Synaptic-like Vesicles Facilitate Pioneer Axon Invasion.
Current biology : CB
Synaptic vesicles are indispensable for neuronal communication in mature circuits. Synaptic vesicle biogenesis must be concurrent with axon navigation for synaptogenesis, but whether synaptic vesicles are functionally employed in circuit formation before synaptogenesis is poorly understood. Here, we use time-lapse imaging and transgenesis in zebrafish to visualize the role of synaptic-like vesicles in navigation of dorsal root ganglia pioneer axons. We identify that synaptic-like vesicles accumulate in the central growth cone as the pioneer axon breaches the spinal boundary at the dorsal root entry zone. Inhibition of vesicle release with cell-specific tetanus toxin expression results in pioneer axon pathfinding defects and altered spinal entry. We further show that the matrix metalloproteinase (MMP) mmp14a is required in pioneer axons to navigate across the boundary of the spinal cord and, with super-resolution microscopy, is positioned with synaptic vesicles at the boundary. Manipulations of concurrent actin reorganization reveal that actin remodeling drives vesicle release and subsequent MMP activity. Together, these data point to an indispensable role for synaptic-like vesicles at specific points in axon navigation as regulators of growth cone microenvironment.
View details for DOI 10.1016/j.cub.2019.06.078
View details for PubMedID 31378609
Generating intravital super-resolution movies with conventional microscopy reveals actin dynamics that construct pioneer axons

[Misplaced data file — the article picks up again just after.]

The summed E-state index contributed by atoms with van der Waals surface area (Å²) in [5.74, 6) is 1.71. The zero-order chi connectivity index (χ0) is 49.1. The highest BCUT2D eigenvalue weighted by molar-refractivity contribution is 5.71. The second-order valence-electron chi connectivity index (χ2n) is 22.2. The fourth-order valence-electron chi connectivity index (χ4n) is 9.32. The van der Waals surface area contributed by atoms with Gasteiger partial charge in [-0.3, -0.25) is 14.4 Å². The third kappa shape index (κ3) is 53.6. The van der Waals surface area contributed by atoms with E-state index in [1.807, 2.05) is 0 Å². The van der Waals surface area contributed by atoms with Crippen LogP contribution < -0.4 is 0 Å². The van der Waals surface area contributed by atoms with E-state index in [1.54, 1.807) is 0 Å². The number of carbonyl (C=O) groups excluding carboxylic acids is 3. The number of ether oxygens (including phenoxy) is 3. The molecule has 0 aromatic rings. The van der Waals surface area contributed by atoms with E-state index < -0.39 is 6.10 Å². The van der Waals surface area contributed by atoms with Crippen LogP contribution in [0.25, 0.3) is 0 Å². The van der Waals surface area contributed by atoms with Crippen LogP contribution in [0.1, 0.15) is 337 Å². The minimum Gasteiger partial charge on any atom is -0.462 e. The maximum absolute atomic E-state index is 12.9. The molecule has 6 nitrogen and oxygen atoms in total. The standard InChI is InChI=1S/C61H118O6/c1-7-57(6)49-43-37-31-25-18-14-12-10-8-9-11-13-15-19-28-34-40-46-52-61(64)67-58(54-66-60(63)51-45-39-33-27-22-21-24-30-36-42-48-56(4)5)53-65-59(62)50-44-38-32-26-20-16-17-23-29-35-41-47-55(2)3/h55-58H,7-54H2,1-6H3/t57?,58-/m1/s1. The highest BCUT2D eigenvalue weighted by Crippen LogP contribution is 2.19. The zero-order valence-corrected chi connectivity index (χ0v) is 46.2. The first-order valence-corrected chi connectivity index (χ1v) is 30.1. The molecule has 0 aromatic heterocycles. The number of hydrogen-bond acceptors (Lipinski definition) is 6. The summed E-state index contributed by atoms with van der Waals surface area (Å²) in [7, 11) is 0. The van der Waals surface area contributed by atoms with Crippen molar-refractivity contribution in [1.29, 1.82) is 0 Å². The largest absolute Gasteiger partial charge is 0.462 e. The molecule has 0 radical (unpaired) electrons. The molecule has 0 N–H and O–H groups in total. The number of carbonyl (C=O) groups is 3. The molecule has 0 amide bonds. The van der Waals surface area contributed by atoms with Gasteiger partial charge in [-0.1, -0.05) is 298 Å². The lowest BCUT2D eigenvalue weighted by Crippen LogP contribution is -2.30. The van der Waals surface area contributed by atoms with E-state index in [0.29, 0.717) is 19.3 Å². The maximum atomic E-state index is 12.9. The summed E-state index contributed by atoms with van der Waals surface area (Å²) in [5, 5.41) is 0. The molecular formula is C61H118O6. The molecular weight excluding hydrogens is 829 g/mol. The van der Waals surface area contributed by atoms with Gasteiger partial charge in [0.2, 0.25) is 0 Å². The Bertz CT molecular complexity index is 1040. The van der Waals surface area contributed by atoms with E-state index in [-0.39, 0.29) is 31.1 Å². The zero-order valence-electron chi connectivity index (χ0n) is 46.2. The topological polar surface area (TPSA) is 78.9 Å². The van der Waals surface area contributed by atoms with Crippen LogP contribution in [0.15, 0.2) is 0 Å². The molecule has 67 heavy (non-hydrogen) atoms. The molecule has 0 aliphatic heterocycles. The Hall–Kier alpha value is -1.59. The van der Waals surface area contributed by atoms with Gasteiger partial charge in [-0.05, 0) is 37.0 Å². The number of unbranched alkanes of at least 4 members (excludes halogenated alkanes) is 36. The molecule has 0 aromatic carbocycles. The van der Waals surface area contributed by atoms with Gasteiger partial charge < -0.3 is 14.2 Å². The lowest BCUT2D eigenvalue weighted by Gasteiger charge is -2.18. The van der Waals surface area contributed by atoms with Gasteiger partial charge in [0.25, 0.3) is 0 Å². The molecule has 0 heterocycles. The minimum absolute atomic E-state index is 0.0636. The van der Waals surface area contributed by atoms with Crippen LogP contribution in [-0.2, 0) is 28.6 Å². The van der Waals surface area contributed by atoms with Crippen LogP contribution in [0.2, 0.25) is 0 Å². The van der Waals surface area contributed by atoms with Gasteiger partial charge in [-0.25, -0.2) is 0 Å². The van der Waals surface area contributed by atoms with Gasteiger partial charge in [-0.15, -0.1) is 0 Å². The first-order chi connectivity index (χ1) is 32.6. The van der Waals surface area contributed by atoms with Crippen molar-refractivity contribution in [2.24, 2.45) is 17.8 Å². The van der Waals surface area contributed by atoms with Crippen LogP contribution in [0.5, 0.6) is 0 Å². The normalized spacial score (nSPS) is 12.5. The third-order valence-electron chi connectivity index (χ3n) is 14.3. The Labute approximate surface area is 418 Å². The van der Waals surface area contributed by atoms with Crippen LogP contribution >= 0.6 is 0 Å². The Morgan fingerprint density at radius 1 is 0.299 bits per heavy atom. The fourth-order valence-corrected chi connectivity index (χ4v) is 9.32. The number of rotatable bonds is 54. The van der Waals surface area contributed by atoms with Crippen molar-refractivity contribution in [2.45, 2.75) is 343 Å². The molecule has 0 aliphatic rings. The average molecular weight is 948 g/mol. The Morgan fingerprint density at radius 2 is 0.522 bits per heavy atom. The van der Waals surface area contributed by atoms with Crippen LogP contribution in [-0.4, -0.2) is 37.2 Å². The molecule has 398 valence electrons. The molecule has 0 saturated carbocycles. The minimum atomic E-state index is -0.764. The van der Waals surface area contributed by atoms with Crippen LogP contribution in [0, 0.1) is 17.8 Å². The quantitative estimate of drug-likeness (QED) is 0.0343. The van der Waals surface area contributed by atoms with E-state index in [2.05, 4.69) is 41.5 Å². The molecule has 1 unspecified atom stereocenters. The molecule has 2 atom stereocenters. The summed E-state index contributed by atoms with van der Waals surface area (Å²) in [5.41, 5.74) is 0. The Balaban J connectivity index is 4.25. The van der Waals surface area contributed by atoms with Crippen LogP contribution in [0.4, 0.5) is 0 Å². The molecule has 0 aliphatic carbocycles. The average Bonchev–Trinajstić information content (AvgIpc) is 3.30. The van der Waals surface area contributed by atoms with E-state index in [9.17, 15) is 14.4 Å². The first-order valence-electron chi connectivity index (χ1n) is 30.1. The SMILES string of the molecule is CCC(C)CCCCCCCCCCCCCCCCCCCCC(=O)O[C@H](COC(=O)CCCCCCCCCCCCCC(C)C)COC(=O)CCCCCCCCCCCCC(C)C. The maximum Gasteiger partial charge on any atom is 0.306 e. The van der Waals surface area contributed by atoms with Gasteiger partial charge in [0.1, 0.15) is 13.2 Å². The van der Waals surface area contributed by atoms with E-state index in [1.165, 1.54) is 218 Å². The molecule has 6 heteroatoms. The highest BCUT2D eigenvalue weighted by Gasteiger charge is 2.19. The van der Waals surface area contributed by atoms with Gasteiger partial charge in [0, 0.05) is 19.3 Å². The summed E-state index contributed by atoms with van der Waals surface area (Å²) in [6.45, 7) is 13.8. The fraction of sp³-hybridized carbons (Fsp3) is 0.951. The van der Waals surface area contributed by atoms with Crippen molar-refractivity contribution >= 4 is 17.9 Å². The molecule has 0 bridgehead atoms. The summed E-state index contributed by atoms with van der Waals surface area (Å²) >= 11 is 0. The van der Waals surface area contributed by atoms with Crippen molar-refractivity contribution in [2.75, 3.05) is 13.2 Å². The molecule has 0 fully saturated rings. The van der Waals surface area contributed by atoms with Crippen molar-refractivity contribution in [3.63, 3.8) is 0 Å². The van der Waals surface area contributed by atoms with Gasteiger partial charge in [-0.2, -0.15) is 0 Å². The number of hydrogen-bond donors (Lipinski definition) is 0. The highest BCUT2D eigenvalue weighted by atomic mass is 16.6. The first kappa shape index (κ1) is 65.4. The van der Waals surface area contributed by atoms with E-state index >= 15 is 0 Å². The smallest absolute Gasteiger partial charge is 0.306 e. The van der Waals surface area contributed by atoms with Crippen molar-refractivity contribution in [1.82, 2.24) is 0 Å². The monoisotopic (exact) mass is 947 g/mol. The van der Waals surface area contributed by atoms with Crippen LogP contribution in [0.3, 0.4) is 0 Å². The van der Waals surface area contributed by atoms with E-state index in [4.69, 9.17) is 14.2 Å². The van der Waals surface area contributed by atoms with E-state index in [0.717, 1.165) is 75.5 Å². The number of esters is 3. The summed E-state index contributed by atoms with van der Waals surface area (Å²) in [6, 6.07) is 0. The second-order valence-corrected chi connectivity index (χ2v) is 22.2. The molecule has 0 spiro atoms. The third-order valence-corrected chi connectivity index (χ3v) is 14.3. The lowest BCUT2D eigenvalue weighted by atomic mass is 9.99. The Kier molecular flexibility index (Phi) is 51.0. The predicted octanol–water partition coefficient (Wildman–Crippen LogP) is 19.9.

2019; 146 (5)
Super-resolution microscopy is broadening our in-depth understanding of cellular structure. However, super-resolution approaches are limited, for numerous reasons, from utilization in longer-term intravital imaging. We devised a combinatorial imaging technique that combines deconvolution with stepwise optical saturation microscopy (DeSOS) to circumvent this issue and image cells in their native physiological environment. Other than a traditional confocal or two-photon microscope, this approach requires no additional hardware. Here, we provide an open-access application to obtain DeSOS images from conventional microscope images obtained at low excitation powers. We show that DeSOS can be used in time-lapse imaging to generate super-resolution movies in zebrafish. DeSOS was also validated in live mice. These movies uncover that actin structures dynamically remodel to produce a single pioneer axon in a 'top-down' scaffolding event. Further, we identify an F-actin population - stable base clusters - that orchestrate that scaffolding event. We then identify that activation of Rac1 in pioneer axons destabilizes stable base clusters and disrupts pioneer axon formation. The ease of acquisition and processing with this approach provides a universal technique for biologists to answer questions in living animals.
View details for DOI 10.1242/dev.171512
View details for Web of Science ID 000461331900006
View details for PubMedID 30760484